We’ll be blogging further about the Brinker decision, but the gist of the above-quoted holding is pretty self-explanatory. There is no longer any argument that employers are “strictly liable” for non-compliance with meal or rest period policies. And as a result, class certification will be far more difficult to obtain.

DLSE Public Hearings Air Concerns Regarding Meal Break Issues

Once upon a time, employee meal and rest periods were an obscure legal backwater, which was the exclusive province of hard-core human resources nerds and bureaucrats. But no longer. Class action meal period litigation has now become a multi-million dollar political football. 

This new reality was highlighted by response when the DLSE recently held two public hearings on the topic in Sacramento and Los Angeles. Over 200 and 400 concerned individuals showed up in person to the respective meetings, and another 200 written comments were submitted in writing 

As the Labor Commissioner explained in her formal written report on the hearings.  

It is apparent that emotions surrounding the issue of meal and rest periods have run high for a long time. Conflicts and confusion in the statute and in the IWC orders have proven problematic. The forums demonstrated an urgent need for common sense solutions by the Courts and by the Legislature which would greatly benefit workers and businesses throughout California.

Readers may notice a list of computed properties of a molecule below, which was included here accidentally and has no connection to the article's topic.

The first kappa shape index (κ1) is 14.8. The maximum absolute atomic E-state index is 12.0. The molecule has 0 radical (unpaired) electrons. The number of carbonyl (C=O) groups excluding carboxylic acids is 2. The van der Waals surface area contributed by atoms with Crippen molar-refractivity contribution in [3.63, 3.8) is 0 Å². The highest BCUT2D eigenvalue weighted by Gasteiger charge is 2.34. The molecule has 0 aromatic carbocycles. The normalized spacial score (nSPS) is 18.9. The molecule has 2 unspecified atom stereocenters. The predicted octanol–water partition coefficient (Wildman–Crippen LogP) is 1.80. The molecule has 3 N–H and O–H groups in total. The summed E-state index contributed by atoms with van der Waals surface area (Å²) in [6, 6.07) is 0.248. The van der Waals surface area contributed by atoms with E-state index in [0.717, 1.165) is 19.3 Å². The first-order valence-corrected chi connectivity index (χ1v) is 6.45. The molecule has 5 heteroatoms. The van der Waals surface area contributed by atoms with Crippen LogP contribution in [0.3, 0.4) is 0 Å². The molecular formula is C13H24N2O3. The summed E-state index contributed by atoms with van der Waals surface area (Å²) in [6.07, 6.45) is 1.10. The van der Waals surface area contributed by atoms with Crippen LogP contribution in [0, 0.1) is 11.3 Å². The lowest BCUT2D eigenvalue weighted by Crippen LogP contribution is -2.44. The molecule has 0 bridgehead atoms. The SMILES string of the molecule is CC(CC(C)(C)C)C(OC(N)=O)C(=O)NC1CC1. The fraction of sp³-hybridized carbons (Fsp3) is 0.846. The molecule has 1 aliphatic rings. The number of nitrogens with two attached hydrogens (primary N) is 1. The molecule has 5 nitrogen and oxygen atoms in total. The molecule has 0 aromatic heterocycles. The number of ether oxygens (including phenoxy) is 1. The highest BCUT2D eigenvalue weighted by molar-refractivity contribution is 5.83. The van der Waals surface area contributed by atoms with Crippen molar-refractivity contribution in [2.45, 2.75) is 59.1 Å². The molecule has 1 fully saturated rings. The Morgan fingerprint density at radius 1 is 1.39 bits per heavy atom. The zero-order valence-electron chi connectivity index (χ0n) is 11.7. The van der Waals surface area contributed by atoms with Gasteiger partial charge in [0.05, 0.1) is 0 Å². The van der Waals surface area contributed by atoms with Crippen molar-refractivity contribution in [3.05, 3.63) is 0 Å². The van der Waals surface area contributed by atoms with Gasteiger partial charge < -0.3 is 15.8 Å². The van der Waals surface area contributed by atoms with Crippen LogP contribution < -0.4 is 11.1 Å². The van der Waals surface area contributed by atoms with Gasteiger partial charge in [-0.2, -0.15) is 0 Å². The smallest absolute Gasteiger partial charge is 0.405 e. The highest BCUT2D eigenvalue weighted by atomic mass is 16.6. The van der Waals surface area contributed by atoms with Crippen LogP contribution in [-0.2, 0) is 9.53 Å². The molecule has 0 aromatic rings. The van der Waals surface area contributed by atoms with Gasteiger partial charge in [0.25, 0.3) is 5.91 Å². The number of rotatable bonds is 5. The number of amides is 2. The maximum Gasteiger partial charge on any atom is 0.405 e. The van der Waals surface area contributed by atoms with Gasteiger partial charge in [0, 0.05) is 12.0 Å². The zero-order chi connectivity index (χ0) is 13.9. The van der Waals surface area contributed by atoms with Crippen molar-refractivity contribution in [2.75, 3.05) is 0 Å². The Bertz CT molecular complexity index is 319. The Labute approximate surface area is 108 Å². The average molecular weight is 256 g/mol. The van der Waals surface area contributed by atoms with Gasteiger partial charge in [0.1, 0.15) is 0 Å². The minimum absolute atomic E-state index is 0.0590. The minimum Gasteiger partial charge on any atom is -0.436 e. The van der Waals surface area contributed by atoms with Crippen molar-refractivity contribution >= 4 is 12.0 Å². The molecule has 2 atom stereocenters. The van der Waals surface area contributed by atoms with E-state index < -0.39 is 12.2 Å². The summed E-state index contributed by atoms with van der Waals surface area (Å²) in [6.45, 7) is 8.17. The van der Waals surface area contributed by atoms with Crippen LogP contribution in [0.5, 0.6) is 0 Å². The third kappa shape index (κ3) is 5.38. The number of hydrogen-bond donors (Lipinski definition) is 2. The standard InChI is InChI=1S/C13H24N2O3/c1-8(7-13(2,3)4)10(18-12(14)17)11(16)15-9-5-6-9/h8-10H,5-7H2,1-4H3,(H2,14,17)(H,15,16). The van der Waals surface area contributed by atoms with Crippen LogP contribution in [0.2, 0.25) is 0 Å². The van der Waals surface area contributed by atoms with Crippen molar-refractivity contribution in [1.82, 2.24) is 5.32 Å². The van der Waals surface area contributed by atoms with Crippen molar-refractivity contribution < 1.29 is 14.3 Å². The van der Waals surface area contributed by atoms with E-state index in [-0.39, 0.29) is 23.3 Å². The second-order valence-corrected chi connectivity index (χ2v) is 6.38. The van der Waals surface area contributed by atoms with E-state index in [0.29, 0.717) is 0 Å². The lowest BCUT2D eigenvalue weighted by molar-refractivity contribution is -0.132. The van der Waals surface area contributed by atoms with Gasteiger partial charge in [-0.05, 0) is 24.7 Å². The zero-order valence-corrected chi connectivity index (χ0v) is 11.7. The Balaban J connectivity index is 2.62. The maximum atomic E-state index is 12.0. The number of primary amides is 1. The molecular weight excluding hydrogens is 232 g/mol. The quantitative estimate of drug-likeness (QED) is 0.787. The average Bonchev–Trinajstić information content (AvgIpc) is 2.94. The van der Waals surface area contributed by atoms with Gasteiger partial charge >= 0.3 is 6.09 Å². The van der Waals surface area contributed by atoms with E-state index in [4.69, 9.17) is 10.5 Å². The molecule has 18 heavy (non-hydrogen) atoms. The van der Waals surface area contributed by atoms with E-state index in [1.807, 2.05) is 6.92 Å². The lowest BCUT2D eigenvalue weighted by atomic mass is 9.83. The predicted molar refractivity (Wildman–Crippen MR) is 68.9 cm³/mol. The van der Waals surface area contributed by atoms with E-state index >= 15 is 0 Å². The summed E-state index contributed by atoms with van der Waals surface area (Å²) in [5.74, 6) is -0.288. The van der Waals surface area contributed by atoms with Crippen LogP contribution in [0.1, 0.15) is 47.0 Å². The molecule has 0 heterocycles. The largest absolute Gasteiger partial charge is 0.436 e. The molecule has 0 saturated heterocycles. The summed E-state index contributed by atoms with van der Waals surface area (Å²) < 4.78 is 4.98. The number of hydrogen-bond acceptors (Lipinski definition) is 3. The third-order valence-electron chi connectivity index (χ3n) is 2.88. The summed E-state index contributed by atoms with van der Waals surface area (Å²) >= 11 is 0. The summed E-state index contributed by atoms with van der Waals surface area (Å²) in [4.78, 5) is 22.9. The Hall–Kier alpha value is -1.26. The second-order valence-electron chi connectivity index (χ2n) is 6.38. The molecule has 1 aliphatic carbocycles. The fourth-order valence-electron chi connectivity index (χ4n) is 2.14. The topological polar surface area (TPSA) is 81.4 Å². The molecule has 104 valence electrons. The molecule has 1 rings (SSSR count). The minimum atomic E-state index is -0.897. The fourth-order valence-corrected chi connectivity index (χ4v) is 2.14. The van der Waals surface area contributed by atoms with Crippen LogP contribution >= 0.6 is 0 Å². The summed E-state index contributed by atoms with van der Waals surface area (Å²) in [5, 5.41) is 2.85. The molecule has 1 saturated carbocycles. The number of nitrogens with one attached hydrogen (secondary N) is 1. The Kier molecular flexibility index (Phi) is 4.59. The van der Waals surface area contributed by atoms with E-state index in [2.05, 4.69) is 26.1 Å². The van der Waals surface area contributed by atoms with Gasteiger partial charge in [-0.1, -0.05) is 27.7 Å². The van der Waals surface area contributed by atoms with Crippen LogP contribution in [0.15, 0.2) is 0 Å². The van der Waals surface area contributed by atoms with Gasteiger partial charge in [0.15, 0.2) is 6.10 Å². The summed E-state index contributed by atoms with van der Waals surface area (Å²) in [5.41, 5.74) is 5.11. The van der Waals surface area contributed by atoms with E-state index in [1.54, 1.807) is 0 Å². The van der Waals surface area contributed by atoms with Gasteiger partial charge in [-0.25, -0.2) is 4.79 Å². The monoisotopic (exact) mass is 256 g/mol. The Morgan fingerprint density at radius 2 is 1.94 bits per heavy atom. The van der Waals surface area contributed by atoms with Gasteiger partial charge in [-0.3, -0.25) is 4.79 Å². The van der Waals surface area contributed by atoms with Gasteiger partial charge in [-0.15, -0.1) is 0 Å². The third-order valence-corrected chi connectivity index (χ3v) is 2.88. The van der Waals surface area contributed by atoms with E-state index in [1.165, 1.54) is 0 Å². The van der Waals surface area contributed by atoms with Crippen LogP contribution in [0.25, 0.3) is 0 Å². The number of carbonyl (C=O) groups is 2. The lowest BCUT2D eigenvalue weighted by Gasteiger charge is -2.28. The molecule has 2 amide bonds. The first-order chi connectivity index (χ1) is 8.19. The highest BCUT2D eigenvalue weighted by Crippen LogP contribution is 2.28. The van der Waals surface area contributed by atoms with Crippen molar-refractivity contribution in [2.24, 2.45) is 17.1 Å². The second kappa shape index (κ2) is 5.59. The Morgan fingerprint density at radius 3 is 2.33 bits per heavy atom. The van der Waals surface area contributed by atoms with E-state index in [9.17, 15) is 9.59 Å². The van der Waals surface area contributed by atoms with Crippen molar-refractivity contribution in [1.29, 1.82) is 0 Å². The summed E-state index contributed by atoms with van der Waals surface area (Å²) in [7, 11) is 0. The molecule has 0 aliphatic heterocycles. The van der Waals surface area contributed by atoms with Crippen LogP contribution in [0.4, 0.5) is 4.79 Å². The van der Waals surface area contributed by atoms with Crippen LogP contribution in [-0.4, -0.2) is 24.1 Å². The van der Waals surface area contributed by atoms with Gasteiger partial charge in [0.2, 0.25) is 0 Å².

The California Division of Labor Standards Enforcements (or “DLSE”) is the administrative enforcement arm of the Labor Commissioner. As such, it has some limited latitude to influence how courts will define the scope of the meal period requirements – i.e., Labor Code sections 512 and 226.7. At the behest of Governor Schwarzenegger, the DLSE initially sided with employers by issuing an administrative decision that would have cut the relevant statute of limitations from four years to just one year.   The Division also propounded a set of “proposed” pro-employer regulations. 

The DLSE was forced to beat a hasty retreat, however, when the California Supreme Court issued its decision in Murphy v. Kenneth Cole. This opinion, which constitutes controlling legal authority, took the exact opposite position.

At this point, it appears that the Labor Commissioner has abandoned her own attempts to formally weigh in on any matters of first impression. Instead, the main purpose of the recent hearings is apparently to flag various concerns and ambiguities and beseech the Courts and politicians for more definitive guidance.  

The Labor Commissioner’s report recites that “Preserving the right to take meal and rest breaks is critical.” Nevertheless, Ms. Bradstreet primarily calls for more “flexibility” and highlights the following testimony:

  • Many workers who operate on tips or commissions object to taking breaks at times that cut into their earnings;
  • To keep consistent staffing, some employers are complying with the letter of law by scheduling “staggered lunch breaks” that begin as early as 9:00 a.m.